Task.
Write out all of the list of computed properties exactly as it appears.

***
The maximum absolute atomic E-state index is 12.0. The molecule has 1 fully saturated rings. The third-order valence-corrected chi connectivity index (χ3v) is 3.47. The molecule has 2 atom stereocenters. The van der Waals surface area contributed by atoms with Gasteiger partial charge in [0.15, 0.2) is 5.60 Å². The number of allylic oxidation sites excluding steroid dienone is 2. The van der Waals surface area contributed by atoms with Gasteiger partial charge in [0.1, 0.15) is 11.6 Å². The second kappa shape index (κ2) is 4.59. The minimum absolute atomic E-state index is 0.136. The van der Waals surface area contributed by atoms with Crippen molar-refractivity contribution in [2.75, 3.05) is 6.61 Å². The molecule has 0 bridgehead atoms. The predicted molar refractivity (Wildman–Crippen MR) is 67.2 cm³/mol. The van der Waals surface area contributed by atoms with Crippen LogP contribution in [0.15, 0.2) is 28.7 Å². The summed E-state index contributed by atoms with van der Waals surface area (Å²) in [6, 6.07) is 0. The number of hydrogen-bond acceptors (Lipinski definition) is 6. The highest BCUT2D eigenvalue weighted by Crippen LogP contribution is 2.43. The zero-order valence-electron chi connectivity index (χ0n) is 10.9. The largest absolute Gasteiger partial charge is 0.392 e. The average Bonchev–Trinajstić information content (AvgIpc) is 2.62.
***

The maximum absolute atomic E-state index is 12.0. The molecule has 1 fully saturated rings. The third-order valence-corrected chi connectivity index (χ3v) is 3.47. The molecule has 2 atom stereocenters. The van der Waals surface area contributed by atoms with Gasteiger partial charge in [0.15, 0.2) is 5.60 Å². The number of allylic oxidation sites excluding steroid dienone is 2. The van der Waals surface area contributed by atoms with Gasteiger partial charge in [0.1, 0.15) is 11.6 Å². The second kappa shape index (κ2) is 4.59. The minimum absolute atomic E-state index is 0.136. The van der Waals surface area contributed by atoms with Crippen molar-refractivity contribution in [2.75, 3.05) is 6.61 Å². The molecule has 0 bridgehead atoms. The predicted molar refractivity (Wildman–Crippen MR) is 67.2 cm³/mol. The van der Waals surface area contributed by atoms with Crippen LogP contribution in [0.15, 0.2) is 28.7 Å². The summed E-state index contributed by atoms with van der Waals surface area (Å²) in [6, 6.07) is 0. The number of hydrogen-bond acceptors (Lipinski definition) is 6. The highest BCUT2D eigenvalue weighted by Crippen LogP contribution is 2.43. The zero-order valence-electron chi connectivity index (χ0n) is 10.9. The largest absolute Gasteiger partial charge is 0.392 e. The average Bonchev–Trinajstić information content (AvgIpc) is 2.62.